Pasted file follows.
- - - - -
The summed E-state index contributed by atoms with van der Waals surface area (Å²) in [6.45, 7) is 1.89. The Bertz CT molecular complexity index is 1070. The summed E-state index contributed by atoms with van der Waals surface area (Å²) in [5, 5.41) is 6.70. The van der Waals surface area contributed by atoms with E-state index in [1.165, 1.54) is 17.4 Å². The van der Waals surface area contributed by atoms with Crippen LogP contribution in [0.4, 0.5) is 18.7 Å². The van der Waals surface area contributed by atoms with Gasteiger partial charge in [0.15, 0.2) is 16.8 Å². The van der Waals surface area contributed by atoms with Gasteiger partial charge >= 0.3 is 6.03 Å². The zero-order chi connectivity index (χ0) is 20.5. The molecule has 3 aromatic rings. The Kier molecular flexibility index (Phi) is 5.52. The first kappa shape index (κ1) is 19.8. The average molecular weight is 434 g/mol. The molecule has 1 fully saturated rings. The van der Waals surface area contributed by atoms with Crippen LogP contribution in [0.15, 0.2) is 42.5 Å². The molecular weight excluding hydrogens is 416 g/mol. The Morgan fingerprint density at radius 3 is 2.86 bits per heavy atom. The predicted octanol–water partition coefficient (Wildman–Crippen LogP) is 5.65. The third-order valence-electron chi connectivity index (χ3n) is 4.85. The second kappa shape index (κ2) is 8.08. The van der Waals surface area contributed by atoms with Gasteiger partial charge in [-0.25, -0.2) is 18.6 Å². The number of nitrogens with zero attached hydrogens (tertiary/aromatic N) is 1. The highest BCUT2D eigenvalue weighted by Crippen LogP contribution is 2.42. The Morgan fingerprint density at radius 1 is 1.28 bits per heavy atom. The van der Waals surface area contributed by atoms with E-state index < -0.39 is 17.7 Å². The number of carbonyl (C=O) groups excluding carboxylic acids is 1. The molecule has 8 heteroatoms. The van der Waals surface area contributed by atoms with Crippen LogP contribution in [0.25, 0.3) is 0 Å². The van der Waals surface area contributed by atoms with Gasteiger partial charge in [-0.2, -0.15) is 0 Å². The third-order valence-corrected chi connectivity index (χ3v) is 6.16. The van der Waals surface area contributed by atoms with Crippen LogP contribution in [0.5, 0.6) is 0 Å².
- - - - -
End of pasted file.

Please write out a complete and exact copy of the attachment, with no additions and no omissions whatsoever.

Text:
The summed E-state index contributed by atoms with van der Waals surface area (Å²) in [6.45, 7) is 1.89. The Bertz CT molecular complexity index is 1070. The summed E-state index contributed by atoms with van der Waals surface area (Å²) in [5, 5.41) is 6.70. The van der Waals surface area contributed by atoms with E-state index in [1.165, 1.54) is 17.4 Å². The van der Waals surface area contributed by atoms with Crippen LogP contribution in [0.4, 0.5) is 18.7 Å². The van der Waals surface area contributed by atoms with Gasteiger partial charge in [0.15, 0.2) is 16.8 Å². The van der Waals surface area contributed by atoms with Gasteiger partial charge >= 0.3 is 6.03 Å². The zero-order chi connectivity index (χ0) is 20.5. The molecule has 3 aromatic rings. The Kier molecular flexibility index (Phi) is 5.52. The first kappa shape index (κ1) is 19.8. The average molecular weight is 434 g/mol. The molecule has 1 fully saturated rings. The van der Waals surface area contributed by atoms with Crippen LogP contribution in [0.15, 0.2) is 42.5 Å². The molecular weight excluding hydrogens is 416 g/mol. The Morgan fingerprint density at radius 3 is 2.86 bits per heavy atom. The predicted octanol–water partition coefficient (Wildman–Crippen LogP) is 5.65. The third-order valence-electron chi connectivity index (χ3n) is 4.85. The second kappa shape index (κ2) is 8.08. The van der Waals surface area contributed by atoms with Gasteiger partial charge in [-0.25, -0.2) is 18.6 Å². The number of nitrogens with zero attached hydrogens (tertiary/aromatic N) is 1. The highest BCUT2D eigenvalue weighted by Crippen LogP contribution is 2.42. The Morgan fingerprint density at radius 1 is 1.28 bits per heavy atom. The van der Waals surface area contributed by atoms with E-state index < -0.39 is 17.7 Å². The number of carbonyl (C=O) groups excluding carboxylic acids is 1. The molecule has 8 heteroatoms. The van der Waals surface area contributed by atoms with Crippen LogP contribution in [0.25, 0.3) is 0 Å². The van der Waals surface area contributed by atoms with Gasteiger partial charge in [-0.2, -0.15) is 0 Å². The third-order valence-corrected chi connectivity index (χ3v) is 6.16. The van der Waals surface area contributed by atoms with Crippen LogP contribution in [0.5, 0.6) is 0 Å².